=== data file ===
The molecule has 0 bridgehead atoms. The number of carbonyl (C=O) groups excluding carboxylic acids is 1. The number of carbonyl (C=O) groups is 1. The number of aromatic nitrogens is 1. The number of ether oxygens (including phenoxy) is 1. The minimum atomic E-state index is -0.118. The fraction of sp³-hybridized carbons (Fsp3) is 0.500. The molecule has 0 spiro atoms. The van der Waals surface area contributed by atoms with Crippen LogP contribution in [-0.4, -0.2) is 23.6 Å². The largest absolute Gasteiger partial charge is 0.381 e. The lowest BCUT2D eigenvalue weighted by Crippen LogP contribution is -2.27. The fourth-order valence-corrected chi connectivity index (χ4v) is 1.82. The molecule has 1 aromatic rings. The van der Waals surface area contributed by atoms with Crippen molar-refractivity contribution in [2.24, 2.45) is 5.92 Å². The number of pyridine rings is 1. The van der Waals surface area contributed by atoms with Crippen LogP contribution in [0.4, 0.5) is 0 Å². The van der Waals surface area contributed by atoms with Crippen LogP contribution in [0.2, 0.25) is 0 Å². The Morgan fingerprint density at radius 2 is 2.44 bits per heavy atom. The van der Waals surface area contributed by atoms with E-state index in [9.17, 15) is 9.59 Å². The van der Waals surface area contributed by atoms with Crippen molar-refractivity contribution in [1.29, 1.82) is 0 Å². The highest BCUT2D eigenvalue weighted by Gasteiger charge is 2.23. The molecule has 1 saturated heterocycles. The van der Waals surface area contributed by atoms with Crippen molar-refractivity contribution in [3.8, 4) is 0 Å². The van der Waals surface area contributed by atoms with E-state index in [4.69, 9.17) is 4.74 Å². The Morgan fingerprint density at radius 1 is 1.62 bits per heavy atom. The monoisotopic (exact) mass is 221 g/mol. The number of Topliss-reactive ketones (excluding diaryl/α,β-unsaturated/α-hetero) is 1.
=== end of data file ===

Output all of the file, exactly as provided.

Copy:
The molecule has 0 bridgehead atoms. The number of carbonyl (C=O) groups excluding carboxylic acids is 1. The number of carbonyl (C=O) groups is 1. The number of aromatic nitrogens is 1. The number of ether oxygens (including phenoxy) is 1. The minimum atomic E-state index is -0.118. The fraction of sp³-hybridized carbons (Fsp3) is 0.500. The molecule has 0 spiro atoms. The van der Waals surface area contributed by atoms with Crippen LogP contribution in [-0.4, -0.2) is 23.6 Å². The largest absolute Gasteiger partial charge is 0.381 e. The lowest BCUT2D eigenvalue weighted by Crippen LogP contribution is -2.27. The fourth-order valence-corrected chi connectivity index (χ4v) is 1.82. The molecule has 1 aromatic rings. The van der Waals surface area contributed by atoms with Crippen molar-refractivity contribution in [2.24, 2.45) is 5.92 Å². The number of pyridine rings is 1. The van der Waals surface area contributed by atoms with Crippen LogP contribution in [0.4, 0.5) is 0 Å². The van der Waals surface area contributed by atoms with Crippen LogP contribution in [0.2, 0.25) is 0 Å². The Morgan fingerprint density at radius 2 is 2.44 bits per heavy atom. The van der Waals surface area contributed by atoms with E-state index in [9.17, 15) is 9.59 Å². The van der Waals surface area contributed by atoms with Crippen molar-refractivity contribution in [1.29, 1.82) is 0 Å². The highest BCUT2D eigenvalue weighted by Gasteiger charge is 2.23. The molecule has 1 saturated heterocycles. The van der Waals surface area contributed by atoms with Crippen molar-refractivity contribution in [3.8, 4) is 0 Å². The van der Waals surface area contributed by atoms with E-state index in [4.69, 9.17) is 4.74 Å². The Morgan fingerprint density at radius 1 is 1.62 bits per heavy atom. The monoisotopic (exact) mass is 221 g/mol. The number of Topliss-reactive ketones (excluding diaryl/α,β-unsaturated/α-hetero) is 1.